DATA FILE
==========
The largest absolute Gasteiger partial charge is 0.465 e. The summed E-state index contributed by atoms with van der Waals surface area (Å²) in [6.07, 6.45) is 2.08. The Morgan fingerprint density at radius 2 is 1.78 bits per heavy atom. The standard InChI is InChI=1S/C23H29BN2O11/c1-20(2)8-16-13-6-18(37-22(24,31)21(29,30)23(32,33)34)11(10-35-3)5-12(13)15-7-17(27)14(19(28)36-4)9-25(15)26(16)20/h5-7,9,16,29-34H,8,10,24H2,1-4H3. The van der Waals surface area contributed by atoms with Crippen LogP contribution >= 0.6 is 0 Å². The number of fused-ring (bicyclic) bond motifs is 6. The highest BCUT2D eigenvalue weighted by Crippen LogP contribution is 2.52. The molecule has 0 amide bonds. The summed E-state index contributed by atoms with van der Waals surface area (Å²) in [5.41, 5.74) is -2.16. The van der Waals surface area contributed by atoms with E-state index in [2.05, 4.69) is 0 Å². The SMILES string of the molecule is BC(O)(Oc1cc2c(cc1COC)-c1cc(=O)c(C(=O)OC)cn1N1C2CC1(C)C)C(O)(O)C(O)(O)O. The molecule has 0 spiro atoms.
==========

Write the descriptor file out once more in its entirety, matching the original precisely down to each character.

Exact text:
The largest absolute Gasteiger partial charge is 0.465 e. The summed E-state index contributed by atoms with van der Waals surface area (Å²) in [6.07, 6.45) is 2.08. The Morgan fingerprint density at radius 2 is 1.78 bits per heavy atom. The standard InChI is InChI=1S/C23H29BN2O11/c1-20(2)8-16-13-6-18(37-22(24,31)21(29,30)23(32,33)34)11(10-35-3)5-12(13)15-7-17(27)14(19(28)36-4)9-25(15)26(16)20/h5-7,9,16,29-34H,8,10,24H2,1-4H3. The van der Waals surface area contributed by atoms with Crippen LogP contribution >= 0.6 is 0 Å². The number of fused-ring (bicyclic) bond motifs is 6. The highest BCUT2D eigenvalue weighted by Crippen LogP contribution is 2.52. The molecule has 0 amide bonds. The summed E-state index contributed by atoms with van der Waals surface area (Å²) in [5.41, 5.74) is -2.16. The van der Waals surface area contributed by atoms with E-state index in [2.05, 4.69) is 0 Å². The SMILES string of the molecule is BC(O)(Oc1cc2c(cc1COC)-c1cc(=O)c(C(=O)OC)cn1N1C2CC1(C)C)C(O)(O)C(O)(O)O. The molecule has 0 spiro atoms.